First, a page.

The White House is courting intense criticism again Friday after press secretary Jen Psaki said that once users are banned from one social media platform for spreading coronavirus "misinformation," they should be expelled from all others as well.
Remarking on steps social media outlets could take for public health, she advised they "create robust enforcement strategies that bridge their properties and provide transparency about rules. You shouldn't be banned from one platform and not others if you are for providing misinformation out there."
The remarks riled critics already concerned about collaboration between the Biden administration and Big Tech Psaki discussed from the podium on Thursday, as they seek to vaccinate more Americans amid spikes in coronavirus cases in the past few weeks.
"We're flagging problematic posts for Facebook that spread disinformation. We're working with doctors and medical experts…who are popular with their audience with accurate information," she said Thursday. "So, we're helping get trusted content out there."
Psaki's remarks Friday drew bipartisan derision, with critics calling Big Tech outlets "state actors" and ripping the Biden administration for playing judge and jury on truth. One writer said it was a precursor to censoring other so-called "misinformation" on social issues.
"Um, no. F-- no," tweeted The Daily Beast's Noah Shactman, who will soon take the top editor job at Rolling Stone.
"Why is the White House declaring who should and shouldn’t be banned from social media platforms?" author Vivek Ramaswamy tweeted. "Google, Facebook, and Twitter are effectively state actors in disguise when they engage in political censorship."
"This is White House directed collusion," radio host Clay Travis tweeted.
While questioning Psaki on Friday, Fox News White House correspondent Peter Doocy noted the checkered history of Big Tech deciding what was and wasn't misinformation, such as Facebook infamously flagging posts that hypothesized the coronavirus leaked from a Wuhan lab. Once dismissed as a conspiracy theory, it's now being seriously investigated as a possible origin of the virus.
"We don't take anything down," Psaki said. "We don't block anything. Facebook and any private sector company makes decisions about what information should be on their platform."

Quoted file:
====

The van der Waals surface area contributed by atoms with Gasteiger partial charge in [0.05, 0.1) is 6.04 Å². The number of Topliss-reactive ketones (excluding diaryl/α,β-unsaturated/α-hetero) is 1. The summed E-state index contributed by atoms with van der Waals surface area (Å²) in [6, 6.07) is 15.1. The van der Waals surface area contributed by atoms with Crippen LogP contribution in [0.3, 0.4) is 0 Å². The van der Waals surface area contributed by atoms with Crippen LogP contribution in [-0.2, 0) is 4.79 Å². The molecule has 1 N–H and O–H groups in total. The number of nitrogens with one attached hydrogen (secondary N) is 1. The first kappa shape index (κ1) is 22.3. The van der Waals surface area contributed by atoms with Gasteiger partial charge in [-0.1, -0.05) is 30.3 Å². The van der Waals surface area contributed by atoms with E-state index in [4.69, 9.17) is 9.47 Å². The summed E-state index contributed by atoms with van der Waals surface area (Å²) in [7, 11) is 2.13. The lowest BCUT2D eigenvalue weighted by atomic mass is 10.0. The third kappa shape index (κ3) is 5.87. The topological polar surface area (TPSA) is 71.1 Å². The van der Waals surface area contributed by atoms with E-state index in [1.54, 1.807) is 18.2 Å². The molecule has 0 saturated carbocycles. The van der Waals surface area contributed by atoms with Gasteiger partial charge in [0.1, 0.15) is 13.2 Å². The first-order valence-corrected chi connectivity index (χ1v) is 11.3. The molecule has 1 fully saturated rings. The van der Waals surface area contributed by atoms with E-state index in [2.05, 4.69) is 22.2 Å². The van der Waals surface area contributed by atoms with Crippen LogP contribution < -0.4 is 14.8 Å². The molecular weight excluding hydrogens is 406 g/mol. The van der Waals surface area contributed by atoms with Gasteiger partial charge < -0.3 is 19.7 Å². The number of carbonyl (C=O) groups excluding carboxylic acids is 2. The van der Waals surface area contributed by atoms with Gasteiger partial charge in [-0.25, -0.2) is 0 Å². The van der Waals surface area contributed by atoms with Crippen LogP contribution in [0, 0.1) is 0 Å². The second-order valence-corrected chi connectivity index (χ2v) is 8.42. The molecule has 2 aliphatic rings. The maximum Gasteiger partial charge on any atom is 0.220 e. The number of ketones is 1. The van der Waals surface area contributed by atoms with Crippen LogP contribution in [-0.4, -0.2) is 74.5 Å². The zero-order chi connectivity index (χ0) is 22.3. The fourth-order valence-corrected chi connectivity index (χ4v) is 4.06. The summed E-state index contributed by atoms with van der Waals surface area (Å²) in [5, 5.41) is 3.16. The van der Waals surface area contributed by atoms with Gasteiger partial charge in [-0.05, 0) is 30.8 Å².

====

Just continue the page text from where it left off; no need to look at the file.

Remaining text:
Fourth Water newsletter editor Steve Krakauer pointed to the stunning Big Tech censorship of the New York Post's story on Hunter Biden's laptop last year as a precusor to this week. Citing that the story was based on "hacked materials," Facebook and Twitter limited sharing of the article and even suspended the Post's Twitter account, causing an outcry.
"Don't ever forget the collusion that happened with Hunter Biden between governnment, tech and media. It was the beginning," he wrote.
"Removing information on vaccines will translate right over to anything they think is misinformation on gun violence, or climate, or healthcare or what defines a man or woman," tweeted conservative writer Stephen L. Miller. "Which is why they are doing this."
Rep. Thomas Massie, R-Ky., tweeted, "[Psaki's] statement makes it abundantly clear they want people banned for simply disagreeing with the government’s pre-approved narrative."
Former GOP congressman Joe Walsh, a fierce Trump critic who supported Biden for president, tweeted it's "not the government's job to moderate Facebook."
The vaccination rate in the U.S. has slowed in recent weeks amid a debate over public health measures colliding with personal responsibility. The overwhelming majority of those still dying or being hospitalized from COVID-19 have not received the available vaccines, which have proven highly effective.
President Joe Biden said misinformation on the vaccines was "killing people" on Friday.